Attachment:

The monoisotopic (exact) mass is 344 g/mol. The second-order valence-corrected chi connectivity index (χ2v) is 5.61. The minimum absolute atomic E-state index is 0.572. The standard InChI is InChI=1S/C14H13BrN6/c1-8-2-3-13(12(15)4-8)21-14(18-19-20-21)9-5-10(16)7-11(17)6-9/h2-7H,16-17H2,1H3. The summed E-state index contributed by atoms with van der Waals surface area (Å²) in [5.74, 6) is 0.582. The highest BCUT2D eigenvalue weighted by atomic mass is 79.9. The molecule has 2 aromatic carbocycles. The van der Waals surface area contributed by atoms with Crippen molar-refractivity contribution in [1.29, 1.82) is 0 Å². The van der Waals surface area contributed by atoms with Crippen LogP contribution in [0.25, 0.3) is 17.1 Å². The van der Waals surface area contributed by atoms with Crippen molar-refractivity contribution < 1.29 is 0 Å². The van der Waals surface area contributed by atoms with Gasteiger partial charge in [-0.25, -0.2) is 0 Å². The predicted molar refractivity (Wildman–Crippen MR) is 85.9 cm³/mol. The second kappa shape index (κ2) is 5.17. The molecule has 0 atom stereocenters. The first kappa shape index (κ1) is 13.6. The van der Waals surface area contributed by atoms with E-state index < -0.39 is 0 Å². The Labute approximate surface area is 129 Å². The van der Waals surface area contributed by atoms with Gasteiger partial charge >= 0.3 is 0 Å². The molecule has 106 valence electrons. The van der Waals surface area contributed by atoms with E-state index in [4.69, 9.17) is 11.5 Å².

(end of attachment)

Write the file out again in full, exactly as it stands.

The monoisotopic (exact) mass is 344 g/mol. The second-order valence-corrected chi connectivity index (χ2v) is 5.61. The minimum absolute atomic E-state index is 0.572. The standard InChI is InChI=1S/C14H13BrN6/c1-8-2-3-13(12(15)4-8)21-14(18-19-20-21)9-5-10(16)7-11(17)6-9/h2-7H,16-17H2,1H3. The summed E-state index contributed by atoms with van der Waals surface area (Å²) in [5.74, 6) is 0.582. The highest BCUT2D eigenvalue weighted by atomic mass is 79.9. The molecule has 2 aromatic carbocycles. The van der Waals surface area contributed by atoms with Crippen molar-refractivity contribution in [1.29, 1.82) is 0 Å². The van der Waals surface area contributed by atoms with Crippen LogP contribution in [0.25, 0.3) is 17.1 Å². The van der Waals surface area contributed by atoms with Crippen molar-refractivity contribution < 1.29 is 0 Å². The van der Waals surface area contributed by atoms with Gasteiger partial charge in [-0.25, -0.2) is 0 Å². The predicted molar refractivity (Wildman–Crippen MR) is 85.9 cm³/mol. The second kappa shape index (κ2) is 5.17. The molecule has 0 atom stereocenters. The first kappa shape index (κ1) is 13.6. The van der Waals surface area contributed by atoms with E-state index < -0.39 is 0 Å². The Labute approximate surface area is 129 Å². The van der Waals surface area contributed by atoms with Gasteiger partial charge >= 0.3 is 0 Å². The molecule has 106 valence electrons. The van der Waals surface area contributed by atoms with E-state index in [4.69, 9.17) is 11.5 Å².